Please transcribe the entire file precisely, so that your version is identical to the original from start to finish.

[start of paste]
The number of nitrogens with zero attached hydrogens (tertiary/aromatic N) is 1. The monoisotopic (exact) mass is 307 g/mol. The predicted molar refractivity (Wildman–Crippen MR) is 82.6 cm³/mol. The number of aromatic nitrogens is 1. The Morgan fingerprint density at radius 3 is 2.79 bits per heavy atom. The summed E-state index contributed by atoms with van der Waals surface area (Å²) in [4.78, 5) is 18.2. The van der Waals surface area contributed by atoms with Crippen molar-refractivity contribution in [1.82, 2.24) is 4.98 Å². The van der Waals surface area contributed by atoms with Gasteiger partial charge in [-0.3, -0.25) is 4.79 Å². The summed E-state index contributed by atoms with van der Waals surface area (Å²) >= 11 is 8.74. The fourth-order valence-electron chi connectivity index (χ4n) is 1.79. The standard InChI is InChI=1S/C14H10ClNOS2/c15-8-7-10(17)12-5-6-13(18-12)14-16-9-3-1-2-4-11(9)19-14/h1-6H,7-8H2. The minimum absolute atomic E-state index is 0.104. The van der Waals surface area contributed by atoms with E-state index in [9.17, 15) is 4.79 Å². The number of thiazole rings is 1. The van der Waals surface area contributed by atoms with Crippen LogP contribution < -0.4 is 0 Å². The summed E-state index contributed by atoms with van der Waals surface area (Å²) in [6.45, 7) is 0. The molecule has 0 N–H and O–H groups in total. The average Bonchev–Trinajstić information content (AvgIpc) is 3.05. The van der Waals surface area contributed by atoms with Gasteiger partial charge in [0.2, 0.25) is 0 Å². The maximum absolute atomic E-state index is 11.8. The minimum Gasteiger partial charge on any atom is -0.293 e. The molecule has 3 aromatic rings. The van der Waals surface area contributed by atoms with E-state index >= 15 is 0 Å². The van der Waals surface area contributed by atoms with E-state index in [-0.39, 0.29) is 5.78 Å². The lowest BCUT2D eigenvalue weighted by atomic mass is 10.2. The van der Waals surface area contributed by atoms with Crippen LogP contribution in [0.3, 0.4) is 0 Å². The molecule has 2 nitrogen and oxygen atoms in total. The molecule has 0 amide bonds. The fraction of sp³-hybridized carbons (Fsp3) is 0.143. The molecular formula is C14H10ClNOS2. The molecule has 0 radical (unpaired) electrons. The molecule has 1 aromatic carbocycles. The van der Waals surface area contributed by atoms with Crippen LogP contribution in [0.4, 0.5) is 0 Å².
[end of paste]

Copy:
The number of nitrogens with zero attached hydrogens (tertiary/aromatic N) is 1. The monoisotopic (exact) mass is 307 g/mol. The predicted molar refractivity (Wildman–Crippen MR) is 82.6 cm³/mol. The number of aromatic nitrogens is 1. The Morgan fingerprint density at radius 3 is 2.79 bits per heavy atom. The summed E-state index contributed by atoms with van der Waals surface area (Å²) in [4.78, 5) is 18.2. The van der Waals surface area contributed by atoms with Crippen molar-refractivity contribution in [1.82, 2.24) is 4.98 Å². The van der Waals surface area contributed by atoms with Gasteiger partial charge in [-0.3, -0.25) is 4.79 Å². The summed E-state index contributed by atoms with van der Waals surface area (Å²) >= 11 is 8.74. The fourth-order valence-electron chi connectivity index (χ4n) is 1.79. The standard InChI is InChI=1S/C14H10ClNOS2/c15-8-7-10(17)12-5-6-13(18-12)14-16-9-3-1-2-4-11(9)19-14/h1-6H,7-8H2. The minimum absolute atomic E-state index is 0.104. The van der Waals surface area contributed by atoms with E-state index in [9.17, 15) is 4.79 Å². The number of thiazole rings is 1. The van der Waals surface area contributed by atoms with Crippen LogP contribution < -0.4 is 0 Å². The summed E-state index contributed by atoms with van der Waals surface area (Å²) in [6.45, 7) is 0. The molecule has 0 N–H and O–H groups in total. The average Bonchev–Trinajstić information content (AvgIpc) is 3.05. The van der Waals surface area contributed by atoms with Gasteiger partial charge in [0.2, 0.25) is 0 Å². The maximum absolute atomic E-state index is 11.8. The minimum Gasteiger partial charge on any atom is -0.293 e. The molecule has 3 aromatic rings. The van der Waals surface area contributed by atoms with E-state index >= 15 is 0 Å². The van der Waals surface area contributed by atoms with E-state index in [-0.39, 0.29) is 5.78 Å². The lowest BCUT2D eigenvalue weighted by atomic mass is 10.2. The van der Waals surface area contributed by atoms with Crippen LogP contribution in [0.3, 0.4) is 0 Å². The molecule has 2 nitrogen and oxygen atoms in total. The molecule has 0 amide bonds. The fraction of sp³-hybridized carbons (Fsp3) is 0.143. The molecular formula is C14H10ClNOS2. The molecule has 0 radical (unpaired) electrons. The molecule has 1 aromatic carbocycles. The van der Waals surface area contributed by atoms with Crippen LogP contribution in [0.4, 0.5) is 0 Å².